Huge downpours have seen the number of homes afflicted with mould jump, but our efforts to get rid of the spores is making it worse!
Hardly anyone living on the east coast can’t have failed to notice the downpours we’ve been having. In some places, the sheer amount of rain have broken records. But the soggy conditions haven’t just left to annoying days caught short without an umbrella. They’ve also led to an outbreak of unsightly, annoying and potentially deadly household pest.
Much of NSW is in the grip of a mould crisis. Mould removalists and Consultancies are hard pressed to find the time to deal with the issue, while retailers have reported booming sales of dehumidifiers and air purifiers, with some completely sold out nationwide, and with most of the products being manufactured and sent from China the recent Covid-19 Coronavirus epidemic is basically making it impossible to get your hands on one residentially or commercially and companies who do have stock of these items are renting them out at exorbitant amounts to take advantage of the demand.
The cause for the blossoming mould is the concentrated but torrential rain that the NSW coast has seen over the past month, yes this rain has been a blessing in so many aspects, being that it has helped contain and reduce the amount of fires in NSW and also brought up our dam levels to 82% from 42%. The rain combined with Sydney’s humidity levels are showing that our buildings are not designed for the level of rain and have flaws when it comes to moisture and ventilation. It’s a perfect storm of conditions that led some of the 100 plus species of mould to make Sydney their new seasonal home.
Fur slowly climbing the walls doesn’t just look gross, it can also cause real harm. Mould growing in your home if not dealt with quickly can lead to sinus, skin and respiratory infections, headaches, aching joints, asthma, and fatigue and it often easily confused with general cold and flu symptoms, and unless you treat the source and kill it, it will take hold of your home and health. People can develop mould infections, usually in the lungs and can bring on an attack in asthma sufferers.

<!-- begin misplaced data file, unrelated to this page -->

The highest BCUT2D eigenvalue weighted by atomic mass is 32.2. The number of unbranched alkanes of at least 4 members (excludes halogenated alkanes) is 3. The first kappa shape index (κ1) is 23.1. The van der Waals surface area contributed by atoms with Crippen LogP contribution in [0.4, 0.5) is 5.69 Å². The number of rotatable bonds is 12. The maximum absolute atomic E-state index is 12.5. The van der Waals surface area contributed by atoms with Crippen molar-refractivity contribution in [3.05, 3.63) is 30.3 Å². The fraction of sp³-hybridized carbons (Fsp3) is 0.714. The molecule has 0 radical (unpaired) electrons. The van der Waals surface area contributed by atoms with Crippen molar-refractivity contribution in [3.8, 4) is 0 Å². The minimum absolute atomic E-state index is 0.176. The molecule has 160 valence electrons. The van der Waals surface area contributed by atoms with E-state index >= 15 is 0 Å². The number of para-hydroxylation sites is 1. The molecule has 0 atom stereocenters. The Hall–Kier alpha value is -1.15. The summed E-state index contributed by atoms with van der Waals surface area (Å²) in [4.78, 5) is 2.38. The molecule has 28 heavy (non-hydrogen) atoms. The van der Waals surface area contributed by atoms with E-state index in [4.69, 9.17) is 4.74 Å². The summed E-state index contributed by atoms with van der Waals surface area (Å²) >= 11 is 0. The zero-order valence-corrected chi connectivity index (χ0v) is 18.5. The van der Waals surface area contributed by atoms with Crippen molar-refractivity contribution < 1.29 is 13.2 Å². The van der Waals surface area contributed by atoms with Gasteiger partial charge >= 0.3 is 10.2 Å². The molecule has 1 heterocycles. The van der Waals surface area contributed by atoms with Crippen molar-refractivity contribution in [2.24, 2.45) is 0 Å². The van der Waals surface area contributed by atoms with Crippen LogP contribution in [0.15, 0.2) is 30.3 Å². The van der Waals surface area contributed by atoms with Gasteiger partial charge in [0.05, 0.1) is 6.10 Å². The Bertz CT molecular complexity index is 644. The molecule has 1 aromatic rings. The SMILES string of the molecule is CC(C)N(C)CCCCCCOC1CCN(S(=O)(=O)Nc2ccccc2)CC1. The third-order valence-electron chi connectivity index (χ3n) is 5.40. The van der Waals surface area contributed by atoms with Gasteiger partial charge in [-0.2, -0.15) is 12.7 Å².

Telltale white spots on cotton shirts and leather shoes could be signs mould has materialised in your home, the first place to look for mould is timber bed slats because it is unsealed raw wood, however, by the time homeowners find mould and use the household methods of trying to battle it, the efforts are often too little , too late and without tackling the source of the mould’s cause the problem will continue on. In fact, spraying mould can make the problem worse when trying to DIY because as soon as the mould is agitated it can spit out millions more spores and you end up spreading it rather than containing it, also removing the physical signs of mould and throwing away unsalvageable furnishing and clothes is a start. Airing the home always helps too, but it’s just a Band Aid, the main thing is to islate how the water got in to your home in the first place, if you don’t, once the mould has entered your home, it can be almost impossible to evict it.
If you have concerns about mould or moisture within your property, or would like to speak to a hygienist or Indoor Environment Professional (IEP), please get in touch by emailing firstname.lastname@example.org or calling 02 8339 0312.